Toronto’s public-school teachers and staff will need to have had two doses of COVID-19 vaccine by Nov. 1 or face disciplinary action that could include the termination of their employment.
Staff at the Toronto District School Board told trustees at a meeting on Tuesday that employees can submit a request for an accommodation or exemption, in which case they must be tested twice a week for COVID-19.
The vaccination policy from Canada’s largest school board comes as the more-transmissible Delta variant of the coronavirus threatens to disrupt a third year of schooling and activities for students. Children under 12 are not yet eligible for the COVID-19 vaccine, and just days into the academic year, Ontario is reporting 328 active cases in schools.
Audley Salmon, executive superintendent of employee services at the TDSB, said the board wanted to provide school staff with a “reasonable amount of time” to be fully vaccinated.
The TDSB policy document said the requirement applies to all school board employees, including supply teachers and casual education workers, as well as school board trustees and bus drivers.
“Individuals who fail to comply with this procedure may be subject to administrative or disciplinary action, up to and including termination from their employment,” the document said.
The TDSB policy said the board would consider requests for exemptions and “reasonable accommodation” under the human rights code.
“However, this duty to accommodate must be balanced against the board’s obligations to protect the health and safety of employees and students. Due to the serious health threat COVID-19 presents to the public, if an individual is not vaccinated because of a protected ground under the code, they can submit a request for an accommodation or exemption” for medical or religious reasons, according to the TDSB policy.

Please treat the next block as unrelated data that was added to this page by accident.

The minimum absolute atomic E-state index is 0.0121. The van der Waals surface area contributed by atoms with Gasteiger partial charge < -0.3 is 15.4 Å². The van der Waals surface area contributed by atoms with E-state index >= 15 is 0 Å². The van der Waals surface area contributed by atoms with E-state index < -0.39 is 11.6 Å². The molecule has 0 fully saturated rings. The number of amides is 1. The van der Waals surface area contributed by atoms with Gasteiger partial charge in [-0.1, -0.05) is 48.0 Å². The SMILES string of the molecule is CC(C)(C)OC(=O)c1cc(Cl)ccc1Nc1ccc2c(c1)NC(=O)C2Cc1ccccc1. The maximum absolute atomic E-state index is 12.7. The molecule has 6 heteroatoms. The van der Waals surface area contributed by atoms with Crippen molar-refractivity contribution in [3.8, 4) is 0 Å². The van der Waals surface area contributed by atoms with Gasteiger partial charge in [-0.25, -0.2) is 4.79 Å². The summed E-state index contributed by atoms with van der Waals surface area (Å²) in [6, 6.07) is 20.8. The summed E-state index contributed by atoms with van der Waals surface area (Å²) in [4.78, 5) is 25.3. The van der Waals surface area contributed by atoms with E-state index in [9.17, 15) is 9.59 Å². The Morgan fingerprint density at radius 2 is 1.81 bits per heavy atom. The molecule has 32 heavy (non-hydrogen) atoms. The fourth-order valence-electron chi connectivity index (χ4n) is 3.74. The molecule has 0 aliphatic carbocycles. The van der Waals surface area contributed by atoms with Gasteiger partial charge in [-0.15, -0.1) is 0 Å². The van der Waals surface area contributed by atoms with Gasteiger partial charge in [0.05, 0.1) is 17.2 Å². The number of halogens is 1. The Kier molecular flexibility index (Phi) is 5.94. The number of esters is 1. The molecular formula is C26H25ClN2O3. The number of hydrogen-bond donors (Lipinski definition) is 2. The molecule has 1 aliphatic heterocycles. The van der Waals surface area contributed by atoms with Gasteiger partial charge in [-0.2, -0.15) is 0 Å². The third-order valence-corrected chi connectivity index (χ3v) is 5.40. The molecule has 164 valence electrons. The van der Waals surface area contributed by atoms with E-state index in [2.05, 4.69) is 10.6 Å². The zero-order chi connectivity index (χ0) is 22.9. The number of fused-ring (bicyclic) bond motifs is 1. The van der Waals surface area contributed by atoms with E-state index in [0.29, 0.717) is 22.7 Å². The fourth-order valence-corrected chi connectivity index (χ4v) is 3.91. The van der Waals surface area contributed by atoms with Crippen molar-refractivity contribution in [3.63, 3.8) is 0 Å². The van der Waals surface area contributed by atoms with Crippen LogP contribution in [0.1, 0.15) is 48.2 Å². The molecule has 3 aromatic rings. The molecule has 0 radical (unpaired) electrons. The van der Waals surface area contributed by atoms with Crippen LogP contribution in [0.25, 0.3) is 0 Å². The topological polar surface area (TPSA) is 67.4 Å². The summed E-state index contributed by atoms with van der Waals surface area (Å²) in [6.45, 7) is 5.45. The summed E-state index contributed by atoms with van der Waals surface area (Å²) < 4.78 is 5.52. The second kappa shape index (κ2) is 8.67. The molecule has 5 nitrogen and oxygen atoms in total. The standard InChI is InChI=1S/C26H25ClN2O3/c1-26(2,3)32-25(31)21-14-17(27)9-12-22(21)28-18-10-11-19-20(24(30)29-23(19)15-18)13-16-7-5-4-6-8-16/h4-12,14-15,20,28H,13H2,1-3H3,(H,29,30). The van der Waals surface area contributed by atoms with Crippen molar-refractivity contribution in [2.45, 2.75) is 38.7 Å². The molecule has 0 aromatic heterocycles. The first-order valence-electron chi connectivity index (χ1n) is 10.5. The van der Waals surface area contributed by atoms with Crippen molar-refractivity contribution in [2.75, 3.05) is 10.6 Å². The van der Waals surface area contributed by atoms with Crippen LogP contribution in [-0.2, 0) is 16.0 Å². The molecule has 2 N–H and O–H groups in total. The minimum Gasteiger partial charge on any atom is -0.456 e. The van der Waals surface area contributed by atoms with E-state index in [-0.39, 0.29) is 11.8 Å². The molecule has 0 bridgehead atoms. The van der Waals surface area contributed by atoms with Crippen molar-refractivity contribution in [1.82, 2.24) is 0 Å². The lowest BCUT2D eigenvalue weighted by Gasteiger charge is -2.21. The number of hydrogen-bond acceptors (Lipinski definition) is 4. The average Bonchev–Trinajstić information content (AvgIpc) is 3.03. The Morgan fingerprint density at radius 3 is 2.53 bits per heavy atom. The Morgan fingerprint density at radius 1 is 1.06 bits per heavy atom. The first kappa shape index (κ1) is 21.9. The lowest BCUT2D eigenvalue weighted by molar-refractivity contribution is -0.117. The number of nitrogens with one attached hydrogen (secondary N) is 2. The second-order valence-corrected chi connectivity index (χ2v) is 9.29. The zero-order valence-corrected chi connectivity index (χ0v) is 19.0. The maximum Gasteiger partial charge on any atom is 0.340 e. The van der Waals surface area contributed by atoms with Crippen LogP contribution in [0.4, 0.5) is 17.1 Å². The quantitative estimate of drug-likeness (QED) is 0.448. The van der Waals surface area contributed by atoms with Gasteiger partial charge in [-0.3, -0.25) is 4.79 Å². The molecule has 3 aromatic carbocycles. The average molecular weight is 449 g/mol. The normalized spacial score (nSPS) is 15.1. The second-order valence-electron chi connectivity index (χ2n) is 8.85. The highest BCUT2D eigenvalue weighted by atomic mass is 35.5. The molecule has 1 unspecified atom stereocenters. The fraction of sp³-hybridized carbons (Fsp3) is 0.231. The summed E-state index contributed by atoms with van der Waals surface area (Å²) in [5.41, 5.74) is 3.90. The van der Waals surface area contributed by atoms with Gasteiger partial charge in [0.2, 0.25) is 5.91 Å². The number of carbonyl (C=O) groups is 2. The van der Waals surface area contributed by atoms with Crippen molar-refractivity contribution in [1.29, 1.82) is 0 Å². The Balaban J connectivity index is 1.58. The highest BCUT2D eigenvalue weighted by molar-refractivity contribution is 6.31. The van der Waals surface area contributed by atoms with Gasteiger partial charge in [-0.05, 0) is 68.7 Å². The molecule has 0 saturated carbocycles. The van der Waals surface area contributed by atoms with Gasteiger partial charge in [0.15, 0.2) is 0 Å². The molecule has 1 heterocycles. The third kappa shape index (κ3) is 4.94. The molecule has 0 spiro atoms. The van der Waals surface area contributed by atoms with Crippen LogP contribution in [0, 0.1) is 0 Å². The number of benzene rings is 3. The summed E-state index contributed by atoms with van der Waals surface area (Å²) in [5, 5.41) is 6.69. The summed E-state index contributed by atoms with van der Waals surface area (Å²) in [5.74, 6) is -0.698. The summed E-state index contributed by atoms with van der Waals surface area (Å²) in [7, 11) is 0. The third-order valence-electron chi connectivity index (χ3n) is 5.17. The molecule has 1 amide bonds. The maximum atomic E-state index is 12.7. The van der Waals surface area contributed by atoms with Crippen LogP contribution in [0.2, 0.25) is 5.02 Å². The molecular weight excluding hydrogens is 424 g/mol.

Trustees voted last month for the TDSB to require all staff to be vaccinated against COVID-19, and that staff would develop the policy. On Monday, trustees at Hamilton-Wentworth District School Board passed a motion that all employees be fully immunized by Nov. 30, unless they have exemptions or accommodations. Shawn McKillop, the board’s spokesman, said for employees who do not comply, “there would be a stepped approach to educate and reconsider.” Employees could also face discipline, he said.
Earlier this month, trustees at the Ottawa-Carleton District School Board passed a motion that required all educators and staff to receive their first dose of the COVID-19 vaccine no later than Sept. 30 unless they have a medical or religious accommodation. Spokesman Darcy Knoll said in an e-mail that those with an approved exemption may be required to participate in a vaccine education program and undergo regular testing as required by the province.
He said staff who choose not to be vaccinated and don’t have an accommodation would face additional measures, including unpaid leave.
“Employees who are not vaccinated and who do not initiate the vaccine process by Sept. 30 will be subject to additional employment conditions/restrictions which may include being placed on a leave without pay,” Mr. Knoll said.
The province has not mandated inoculation for education workers, although individual school boards are permitted to do so.
The provincial government has instead asked school boards to have their employees disclose their vaccination status to the employer. In a memo sent to education directors on Monday, deputy education minister Nancy Naylor wrote that school staff who are not fully vaccinated must provide verification of a negative test twice a week. The schools will distribute rapid test kits to be used at home not more than 48 hours before coming to work, Ms. Naylor wrote. As school boards wait for their supplies, the government also temporarily authorized pharmacies to provide rapid tests to school staff.
Regina Bateson, a mom of three in Ottawa, said she was frustrated that the province has been absent in requiring vaccination for those who work in schools, especially because children under 12 are not yet eligible for COVID-19 shots. “I was surprised by the amount of decision-making on these key policies that have been foisted on school boards,” she said.
Ms. Bateson said that while she was pleased her school board trustees require vaccination, she said decisions should have been made much earlier so that the requirement would be in place for the start of the academic year. “It would have been much better to have this all in place now,” she said.
Our Morning Update and Evening Update newsletters are written by Globe editors, giving you a concise summary of the day’s most important headlines. Sign up today.